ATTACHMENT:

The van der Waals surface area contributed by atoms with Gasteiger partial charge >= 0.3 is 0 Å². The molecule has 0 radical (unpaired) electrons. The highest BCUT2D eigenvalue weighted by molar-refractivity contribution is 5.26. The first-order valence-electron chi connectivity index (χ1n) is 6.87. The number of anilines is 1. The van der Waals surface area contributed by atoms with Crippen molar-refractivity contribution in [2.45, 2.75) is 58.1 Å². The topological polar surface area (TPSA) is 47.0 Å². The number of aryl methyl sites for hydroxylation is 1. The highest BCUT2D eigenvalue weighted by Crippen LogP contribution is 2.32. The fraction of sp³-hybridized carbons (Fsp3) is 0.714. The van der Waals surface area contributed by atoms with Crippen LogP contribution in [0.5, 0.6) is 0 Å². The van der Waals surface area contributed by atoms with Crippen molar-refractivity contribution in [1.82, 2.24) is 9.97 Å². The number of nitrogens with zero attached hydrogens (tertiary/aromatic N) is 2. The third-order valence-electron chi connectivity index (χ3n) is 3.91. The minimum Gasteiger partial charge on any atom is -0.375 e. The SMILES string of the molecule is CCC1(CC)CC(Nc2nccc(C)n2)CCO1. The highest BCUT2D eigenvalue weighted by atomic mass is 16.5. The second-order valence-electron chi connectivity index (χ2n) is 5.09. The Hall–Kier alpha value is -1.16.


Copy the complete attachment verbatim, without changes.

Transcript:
The van der Waals surface area contributed by atoms with Gasteiger partial charge >= 0.3 is 0 Å². The molecule has 0 radical (unpaired) electrons. The highest BCUT2D eigenvalue weighted by molar-refractivity contribution is 5.26. The first-order valence-electron chi connectivity index (χ1n) is 6.87. The number of anilines is 1. The van der Waals surface area contributed by atoms with Crippen molar-refractivity contribution in [2.45, 2.75) is 58.1 Å². The topological polar surface area (TPSA) is 47.0 Å². The number of aryl methyl sites for hydroxylation is 1. The highest BCUT2D eigenvalue weighted by Crippen LogP contribution is 2.32. The fraction of sp³-hybridized carbons (Fsp3) is 0.714. The van der Waals surface area contributed by atoms with Crippen LogP contribution in [0.5, 0.6) is 0 Å². The van der Waals surface area contributed by atoms with Crippen molar-refractivity contribution in [1.82, 2.24) is 9.97 Å². The number of nitrogens with zero attached hydrogens (tertiary/aromatic N) is 2. The third-order valence-electron chi connectivity index (χ3n) is 3.91. The minimum Gasteiger partial charge on any atom is -0.375 e. The SMILES string of the molecule is CCC1(CC)CC(Nc2nccc(C)n2)CCO1. The highest BCUT2D eigenvalue weighted by atomic mass is 16.5. The second-order valence-electron chi connectivity index (χ2n) is 5.09. The Hall–Kier alpha value is -1.16.